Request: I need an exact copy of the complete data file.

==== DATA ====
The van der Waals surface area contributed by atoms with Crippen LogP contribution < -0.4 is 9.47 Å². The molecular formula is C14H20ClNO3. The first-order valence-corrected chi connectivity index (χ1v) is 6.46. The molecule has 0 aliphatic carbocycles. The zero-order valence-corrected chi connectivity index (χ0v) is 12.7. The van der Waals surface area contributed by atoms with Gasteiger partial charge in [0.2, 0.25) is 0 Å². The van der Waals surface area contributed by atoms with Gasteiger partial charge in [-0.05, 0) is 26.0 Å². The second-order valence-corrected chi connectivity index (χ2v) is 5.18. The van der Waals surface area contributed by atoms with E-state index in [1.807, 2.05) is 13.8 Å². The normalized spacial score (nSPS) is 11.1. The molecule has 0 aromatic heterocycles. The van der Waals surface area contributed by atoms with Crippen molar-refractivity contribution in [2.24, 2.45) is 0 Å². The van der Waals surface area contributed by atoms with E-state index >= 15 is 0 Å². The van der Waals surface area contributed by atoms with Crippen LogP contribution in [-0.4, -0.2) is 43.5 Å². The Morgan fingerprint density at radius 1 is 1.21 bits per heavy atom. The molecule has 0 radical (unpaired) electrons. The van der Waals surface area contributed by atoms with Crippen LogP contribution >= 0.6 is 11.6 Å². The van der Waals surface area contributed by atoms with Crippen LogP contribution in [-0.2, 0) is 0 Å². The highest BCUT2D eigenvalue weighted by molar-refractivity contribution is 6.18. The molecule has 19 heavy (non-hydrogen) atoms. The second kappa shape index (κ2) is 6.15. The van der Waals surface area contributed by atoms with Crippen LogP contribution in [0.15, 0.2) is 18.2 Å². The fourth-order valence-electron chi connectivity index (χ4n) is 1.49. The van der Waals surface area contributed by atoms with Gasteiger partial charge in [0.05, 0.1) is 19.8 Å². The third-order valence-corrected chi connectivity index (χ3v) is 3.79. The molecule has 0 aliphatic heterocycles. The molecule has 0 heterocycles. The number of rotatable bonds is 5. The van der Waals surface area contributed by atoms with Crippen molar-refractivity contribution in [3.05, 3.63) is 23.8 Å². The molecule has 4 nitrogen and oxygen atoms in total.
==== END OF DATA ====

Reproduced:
The van der Waals surface area contributed by atoms with Crippen LogP contribution < -0.4 is 9.47 Å². The molecular formula is C14H20ClNO3. The first-order valence-corrected chi connectivity index (χ1v) is 6.46. The molecule has 0 aliphatic carbocycles. The zero-order valence-corrected chi connectivity index (χ0v) is 12.7. The van der Waals surface area contributed by atoms with Gasteiger partial charge in [0.2, 0.25) is 0 Å². The van der Waals surface area contributed by atoms with Gasteiger partial charge in [-0.05, 0) is 26.0 Å². The second-order valence-corrected chi connectivity index (χ2v) is 5.18. The van der Waals surface area contributed by atoms with E-state index in [1.807, 2.05) is 13.8 Å². The normalized spacial score (nSPS) is 11.1. The molecule has 0 aromatic heterocycles. The van der Waals surface area contributed by atoms with Crippen molar-refractivity contribution in [2.24, 2.45) is 0 Å². The van der Waals surface area contributed by atoms with E-state index >= 15 is 0 Å². The van der Waals surface area contributed by atoms with Crippen LogP contribution in [-0.4, -0.2) is 43.5 Å². The Morgan fingerprint density at radius 1 is 1.21 bits per heavy atom. The molecule has 0 radical (unpaired) electrons. The van der Waals surface area contributed by atoms with Crippen LogP contribution >= 0.6 is 11.6 Å². The van der Waals surface area contributed by atoms with Crippen LogP contribution in [-0.2, 0) is 0 Å². The highest BCUT2D eigenvalue weighted by molar-refractivity contribution is 6.18. The molecule has 19 heavy (non-hydrogen) atoms. The second kappa shape index (κ2) is 6.15. The van der Waals surface area contributed by atoms with Crippen LogP contribution in [0.15, 0.2) is 18.2 Å². The fourth-order valence-electron chi connectivity index (χ4n) is 1.49. The van der Waals surface area contributed by atoms with Gasteiger partial charge in [0.05, 0.1) is 19.8 Å². The third-order valence-corrected chi connectivity index (χ3v) is 3.79. The molecule has 0 aliphatic heterocycles. The molecule has 0 heterocycles. The number of rotatable bonds is 5. The van der Waals surface area contributed by atoms with Crippen molar-refractivity contribution in [3.05, 3.63) is 23.8 Å². The molecule has 4 nitrogen and oxygen atoms in total.